Virtue Betray'd

women writing Anne Boleyn in the Long Eighteenth Century

Research output: Chapter in Book/Report/Conference proceedingChapter

Abstract

The immediate posthumous reputation of Anne Boleyn was largely inscribed by men whose religious and political interests shaped their representations of her personality, relationship with Henry VIII, and the causes of her downfall. From the Catholic propaganda of Nicholas Sander to the Protestant hagiography of John Foxe, a vision of Boleyn as either monstrous or saintly emerged. However, as women started to write about the rise and fall of Anne Boleyn, a more complex figure emerged, prefiguring contemporary representations of Anne Boleyn as a proto-feminist figure trapped and preyed upon in a rigidly patriarchal world. This chapter compares a number of accounts of Anne Boleyn’s life by women in the long eighteenth century: Madame d’Aulnoy, Sarah Fielding, and Mary Hays.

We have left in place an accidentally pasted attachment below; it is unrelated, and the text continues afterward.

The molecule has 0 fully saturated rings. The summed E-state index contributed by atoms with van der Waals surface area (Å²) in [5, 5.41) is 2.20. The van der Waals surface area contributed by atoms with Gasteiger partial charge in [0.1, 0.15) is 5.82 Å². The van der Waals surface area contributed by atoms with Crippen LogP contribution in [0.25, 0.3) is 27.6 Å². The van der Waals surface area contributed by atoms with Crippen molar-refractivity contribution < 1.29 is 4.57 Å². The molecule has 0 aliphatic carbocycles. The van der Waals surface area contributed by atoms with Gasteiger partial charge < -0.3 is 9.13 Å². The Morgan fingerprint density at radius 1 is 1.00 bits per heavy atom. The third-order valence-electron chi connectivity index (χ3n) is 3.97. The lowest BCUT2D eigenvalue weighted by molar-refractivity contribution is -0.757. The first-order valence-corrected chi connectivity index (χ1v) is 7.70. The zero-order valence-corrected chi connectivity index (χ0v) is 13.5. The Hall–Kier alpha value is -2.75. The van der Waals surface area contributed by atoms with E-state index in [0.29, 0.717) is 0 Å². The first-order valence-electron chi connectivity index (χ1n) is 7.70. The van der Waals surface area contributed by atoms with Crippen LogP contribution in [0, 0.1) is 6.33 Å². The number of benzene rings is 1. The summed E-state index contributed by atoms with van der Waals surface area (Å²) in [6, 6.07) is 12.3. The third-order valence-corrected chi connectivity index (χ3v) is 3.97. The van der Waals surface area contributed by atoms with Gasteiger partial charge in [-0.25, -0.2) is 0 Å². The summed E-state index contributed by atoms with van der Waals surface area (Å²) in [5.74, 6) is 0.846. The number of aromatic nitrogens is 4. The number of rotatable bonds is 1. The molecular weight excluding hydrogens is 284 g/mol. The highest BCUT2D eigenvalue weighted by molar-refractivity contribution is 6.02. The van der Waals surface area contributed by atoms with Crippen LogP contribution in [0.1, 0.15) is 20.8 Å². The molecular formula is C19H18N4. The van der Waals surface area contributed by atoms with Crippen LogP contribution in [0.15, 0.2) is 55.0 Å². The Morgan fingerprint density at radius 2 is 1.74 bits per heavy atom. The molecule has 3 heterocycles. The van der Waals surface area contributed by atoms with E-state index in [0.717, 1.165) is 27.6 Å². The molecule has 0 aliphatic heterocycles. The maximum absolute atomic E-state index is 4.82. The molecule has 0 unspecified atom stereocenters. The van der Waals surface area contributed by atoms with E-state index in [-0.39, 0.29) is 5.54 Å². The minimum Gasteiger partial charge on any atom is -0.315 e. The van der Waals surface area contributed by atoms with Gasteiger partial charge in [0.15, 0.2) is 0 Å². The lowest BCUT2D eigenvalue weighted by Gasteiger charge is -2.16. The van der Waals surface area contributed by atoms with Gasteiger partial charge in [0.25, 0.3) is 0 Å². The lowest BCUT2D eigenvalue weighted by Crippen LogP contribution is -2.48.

Original languageEnglish
Title of host publicationRemembering Queens and Kings of Early Modern England and France
Subtitle of host publicationreputation, reinterpretation, and reincarnation
EditorsEstelle Paranque
Place of PublicationCham
PublisherPalgrave Macmillan
Chapter4
Pages51-71
Number of pages21
ISBN (Electronic)9783030223441
ISBN (Print)9783030223434
DOIs
Publication statusPublished - 2019

Publication series

NameQueenship and Power
PublisherPalgrave Macmillan

Keywords

  • Anne Boleyn
  • historical fiction
  • eighteenth-century literature
  • women's history
  • Feminist history
  • early modern studies

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